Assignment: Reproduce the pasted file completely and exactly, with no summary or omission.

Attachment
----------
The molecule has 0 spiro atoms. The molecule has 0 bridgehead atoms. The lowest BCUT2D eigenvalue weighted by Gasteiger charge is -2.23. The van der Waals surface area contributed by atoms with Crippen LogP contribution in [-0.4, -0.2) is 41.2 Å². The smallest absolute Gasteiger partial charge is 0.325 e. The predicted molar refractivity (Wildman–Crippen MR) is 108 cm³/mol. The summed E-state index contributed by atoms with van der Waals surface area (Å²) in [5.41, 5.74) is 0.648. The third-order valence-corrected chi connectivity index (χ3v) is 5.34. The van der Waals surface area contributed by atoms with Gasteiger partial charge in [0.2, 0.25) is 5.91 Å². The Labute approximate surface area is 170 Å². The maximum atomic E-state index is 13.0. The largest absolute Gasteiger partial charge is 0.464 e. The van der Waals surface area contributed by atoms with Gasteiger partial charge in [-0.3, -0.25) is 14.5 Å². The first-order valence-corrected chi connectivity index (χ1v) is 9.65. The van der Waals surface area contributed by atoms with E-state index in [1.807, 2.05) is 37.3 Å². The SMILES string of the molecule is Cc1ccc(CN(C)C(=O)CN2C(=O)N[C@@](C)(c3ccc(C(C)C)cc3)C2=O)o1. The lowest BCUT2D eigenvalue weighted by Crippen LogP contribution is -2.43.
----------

The molecule has 0 spiro atoms. The molecule has 0 bridgehead atoms. The lowest BCUT2D eigenvalue weighted by Gasteiger charge is -2.23. The van der Waals surface area contributed by atoms with Crippen LogP contribution in [-0.4, -0.2) is 41.2 Å². The smallest absolute Gasteiger partial charge is 0.325 e. The predicted molar refractivity (Wildman–Crippen MR) is 108 cm³/mol. The summed E-state index contributed by atoms with van der Waals surface area (Å²) in [5.41, 5.74) is 0.648. The third-order valence-corrected chi connectivity index (χ3v) is 5.34. The van der Waals surface area contributed by atoms with Gasteiger partial charge in [0.2, 0.25) is 5.91 Å². The Labute approximate surface area is 170 Å². The maximum atomic E-state index is 13.0. The largest absolute Gasteiger partial charge is 0.464 e. The van der Waals surface area contributed by atoms with Gasteiger partial charge in [-0.3, -0.25) is 14.5 Å². The first-order valence-corrected chi connectivity index (χ1v) is 9.65. The van der Waals surface area contributed by atoms with E-state index in [1.807, 2.05) is 37.3 Å². The SMILES string of the molecule is Cc1ccc(CN(C)C(=O)CN2C(=O)N[C@@](C)(c3ccc(C(C)C)cc3)C2=O)o1. The lowest BCUT2D eigenvalue weighted by Crippen LogP contribution is -2.43.